Not in any substantial numbers, if at all. As this 1991 article
describes, the neutron bomb was deployed in the 80s mainly in the form of Lance missiles. More specifically, it became the W-70 warhead used to arm them. However, by 1999, when he testified
before the Senate Armed Services Committee, William Cohen was able to say:
But more has changed in the past seven years than simply my moving my desk across the Potomac. Many of the older weapons in the stockpile are no longer there; since then the W-33, W-48, and W-79 artillery shells, W-70 (LANCE warhead), B-53 (bomb), and W-56 (Minuteman II warhead), all of which had safety deficiencies have been retired, easing my concerns.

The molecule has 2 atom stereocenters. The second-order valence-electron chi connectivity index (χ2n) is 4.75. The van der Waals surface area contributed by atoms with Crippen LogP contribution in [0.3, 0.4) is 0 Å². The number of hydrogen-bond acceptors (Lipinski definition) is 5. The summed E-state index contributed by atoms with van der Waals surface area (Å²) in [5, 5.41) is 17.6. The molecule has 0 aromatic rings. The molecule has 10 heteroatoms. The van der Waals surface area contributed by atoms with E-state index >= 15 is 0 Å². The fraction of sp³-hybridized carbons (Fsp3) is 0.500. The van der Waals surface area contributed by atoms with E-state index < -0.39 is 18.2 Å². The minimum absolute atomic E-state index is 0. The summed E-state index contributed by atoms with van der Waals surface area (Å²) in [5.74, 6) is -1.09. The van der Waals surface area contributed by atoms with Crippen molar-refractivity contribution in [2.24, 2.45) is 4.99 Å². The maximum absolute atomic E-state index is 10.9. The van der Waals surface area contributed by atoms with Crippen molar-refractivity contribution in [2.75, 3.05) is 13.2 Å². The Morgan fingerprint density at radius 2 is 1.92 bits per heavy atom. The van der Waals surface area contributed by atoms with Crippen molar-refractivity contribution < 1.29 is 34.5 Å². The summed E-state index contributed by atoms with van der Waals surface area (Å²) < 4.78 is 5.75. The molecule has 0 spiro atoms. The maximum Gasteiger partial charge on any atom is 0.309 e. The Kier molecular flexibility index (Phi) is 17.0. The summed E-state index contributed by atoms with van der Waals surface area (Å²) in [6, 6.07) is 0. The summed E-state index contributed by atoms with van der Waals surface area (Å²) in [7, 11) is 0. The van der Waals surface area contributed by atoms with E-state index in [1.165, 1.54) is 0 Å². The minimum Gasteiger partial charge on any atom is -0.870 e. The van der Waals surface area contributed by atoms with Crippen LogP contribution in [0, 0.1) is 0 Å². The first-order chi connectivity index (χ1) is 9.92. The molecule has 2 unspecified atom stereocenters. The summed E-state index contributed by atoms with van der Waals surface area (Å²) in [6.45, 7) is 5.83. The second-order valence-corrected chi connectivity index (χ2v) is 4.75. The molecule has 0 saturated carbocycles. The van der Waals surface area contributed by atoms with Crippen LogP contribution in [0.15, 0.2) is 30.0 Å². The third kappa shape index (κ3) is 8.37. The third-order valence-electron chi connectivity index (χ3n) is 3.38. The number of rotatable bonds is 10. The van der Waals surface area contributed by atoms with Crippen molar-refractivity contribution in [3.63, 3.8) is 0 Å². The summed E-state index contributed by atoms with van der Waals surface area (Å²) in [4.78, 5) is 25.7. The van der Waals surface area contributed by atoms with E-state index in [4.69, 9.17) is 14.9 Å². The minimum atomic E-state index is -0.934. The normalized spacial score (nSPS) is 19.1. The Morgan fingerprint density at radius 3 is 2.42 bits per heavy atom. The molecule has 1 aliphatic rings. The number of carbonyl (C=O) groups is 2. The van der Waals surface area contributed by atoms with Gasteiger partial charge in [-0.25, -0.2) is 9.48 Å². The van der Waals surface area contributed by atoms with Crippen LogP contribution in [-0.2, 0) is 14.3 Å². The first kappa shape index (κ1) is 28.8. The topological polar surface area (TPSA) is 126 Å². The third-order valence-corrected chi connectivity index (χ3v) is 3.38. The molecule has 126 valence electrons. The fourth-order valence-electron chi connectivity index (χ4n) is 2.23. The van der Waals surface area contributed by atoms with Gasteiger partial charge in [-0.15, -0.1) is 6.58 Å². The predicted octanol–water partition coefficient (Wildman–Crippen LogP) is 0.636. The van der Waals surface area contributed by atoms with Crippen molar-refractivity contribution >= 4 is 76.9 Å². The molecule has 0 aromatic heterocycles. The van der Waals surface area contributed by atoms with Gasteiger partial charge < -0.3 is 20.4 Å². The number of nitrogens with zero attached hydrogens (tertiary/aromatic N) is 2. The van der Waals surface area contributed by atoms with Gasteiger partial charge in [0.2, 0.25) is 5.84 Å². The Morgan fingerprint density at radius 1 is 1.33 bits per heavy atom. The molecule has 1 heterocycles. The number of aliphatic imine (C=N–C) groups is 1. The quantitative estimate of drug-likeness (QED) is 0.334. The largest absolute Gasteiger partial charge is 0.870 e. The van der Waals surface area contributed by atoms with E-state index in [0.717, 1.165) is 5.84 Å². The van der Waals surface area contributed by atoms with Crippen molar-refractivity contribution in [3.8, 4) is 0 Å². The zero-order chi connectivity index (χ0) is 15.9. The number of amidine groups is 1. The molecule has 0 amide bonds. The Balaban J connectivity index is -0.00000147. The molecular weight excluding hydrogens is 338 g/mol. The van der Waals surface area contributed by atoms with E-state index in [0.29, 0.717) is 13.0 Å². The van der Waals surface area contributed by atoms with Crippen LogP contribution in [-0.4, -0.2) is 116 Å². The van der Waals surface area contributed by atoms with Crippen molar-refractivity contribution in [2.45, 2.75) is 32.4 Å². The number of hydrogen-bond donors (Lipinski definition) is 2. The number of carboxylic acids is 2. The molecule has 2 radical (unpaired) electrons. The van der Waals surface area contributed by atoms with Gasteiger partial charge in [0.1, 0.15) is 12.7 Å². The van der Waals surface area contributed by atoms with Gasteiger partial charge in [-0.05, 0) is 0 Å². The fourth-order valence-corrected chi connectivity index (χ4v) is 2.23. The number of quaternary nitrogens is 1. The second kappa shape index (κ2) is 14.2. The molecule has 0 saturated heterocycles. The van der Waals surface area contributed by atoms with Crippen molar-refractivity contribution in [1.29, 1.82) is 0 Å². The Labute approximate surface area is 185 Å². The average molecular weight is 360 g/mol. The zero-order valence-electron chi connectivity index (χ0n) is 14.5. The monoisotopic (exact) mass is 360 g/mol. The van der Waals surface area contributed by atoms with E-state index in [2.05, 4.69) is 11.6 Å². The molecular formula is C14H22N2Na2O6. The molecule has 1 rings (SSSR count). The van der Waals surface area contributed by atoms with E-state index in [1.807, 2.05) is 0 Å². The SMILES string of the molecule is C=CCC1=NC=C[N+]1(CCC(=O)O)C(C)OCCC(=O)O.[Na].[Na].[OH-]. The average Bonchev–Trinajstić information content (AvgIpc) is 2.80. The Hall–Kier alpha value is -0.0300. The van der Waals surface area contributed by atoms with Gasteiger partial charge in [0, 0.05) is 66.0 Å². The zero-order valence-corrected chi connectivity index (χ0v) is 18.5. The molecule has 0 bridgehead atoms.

Furthermore, this FAS-endorsed description of the current US stockpile
doesn't include anything resembling a neutron bomb. The strategic circumstances had, of course, shifted since 1991.
The US does however, presumably, retain the capability of manufacturing such warheads should their possession be deemed advantageous.